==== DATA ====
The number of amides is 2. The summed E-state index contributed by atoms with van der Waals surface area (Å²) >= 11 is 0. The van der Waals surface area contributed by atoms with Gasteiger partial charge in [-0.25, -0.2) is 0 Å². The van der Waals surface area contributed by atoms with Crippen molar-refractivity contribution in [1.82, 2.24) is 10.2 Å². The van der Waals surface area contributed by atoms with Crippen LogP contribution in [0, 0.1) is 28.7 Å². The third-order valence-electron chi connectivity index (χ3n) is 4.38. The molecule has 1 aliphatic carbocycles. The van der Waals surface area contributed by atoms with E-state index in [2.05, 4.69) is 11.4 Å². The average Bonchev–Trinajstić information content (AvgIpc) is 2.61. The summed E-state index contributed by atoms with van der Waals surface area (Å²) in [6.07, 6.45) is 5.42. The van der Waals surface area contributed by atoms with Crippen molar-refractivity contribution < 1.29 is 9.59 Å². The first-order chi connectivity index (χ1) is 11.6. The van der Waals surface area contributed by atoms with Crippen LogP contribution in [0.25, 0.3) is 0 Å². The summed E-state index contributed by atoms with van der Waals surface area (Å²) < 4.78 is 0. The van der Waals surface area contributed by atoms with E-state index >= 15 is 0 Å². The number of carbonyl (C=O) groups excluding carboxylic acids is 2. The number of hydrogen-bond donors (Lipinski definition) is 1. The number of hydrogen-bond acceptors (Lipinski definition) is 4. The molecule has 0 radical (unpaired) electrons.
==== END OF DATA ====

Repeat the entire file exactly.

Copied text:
The number of amides is 2. The summed E-state index contributed by atoms with van der Waals surface area (Å²) >= 11 is 0. The van der Waals surface area contributed by atoms with Gasteiger partial charge in [-0.25, -0.2) is 0 Å². The van der Waals surface area contributed by atoms with Crippen molar-refractivity contribution in [1.82, 2.24) is 10.2 Å². The van der Waals surface area contributed by atoms with Crippen LogP contribution in [0, 0.1) is 28.7 Å². The third-order valence-electron chi connectivity index (χ3n) is 4.38. The molecule has 1 aliphatic carbocycles. The van der Waals surface area contributed by atoms with E-state index in [2.05, 4.69) is 11.4 Å². The average Bonchev–Trinajstić information content (AvgIpc) is 2.61. The summed E-state index contributed by atoms with van der Waals surface area (Å²) in [6.07, 6.45) is 5.42. The van der Waals surface area contributed by atoms with Crippen molar-refractivity contribution < 1.29 is 9.59 Å². The first-order chi connectivity index (χ1) is 11.6. The van der Waals surface area contributed by atoms with Crippen LogP contribution in [0.25, 0.3) is 0 Å². The summed E-state index contributed by atoms with van der Waals surface area (Å²) < 4.78 is 0. The van der Waals surface area contributed by atoms with E-state index >= 15 is 0 Å². The number of carbonyl (C=O) groups excluding carboxylic acids is 2. The number of hydrogen-bond donors (Lipinski definition) is 1. The number of hydrogen-bond acceptors (Lipinski definition) is 4. The molecule has 0 radical (unpaired) electrons.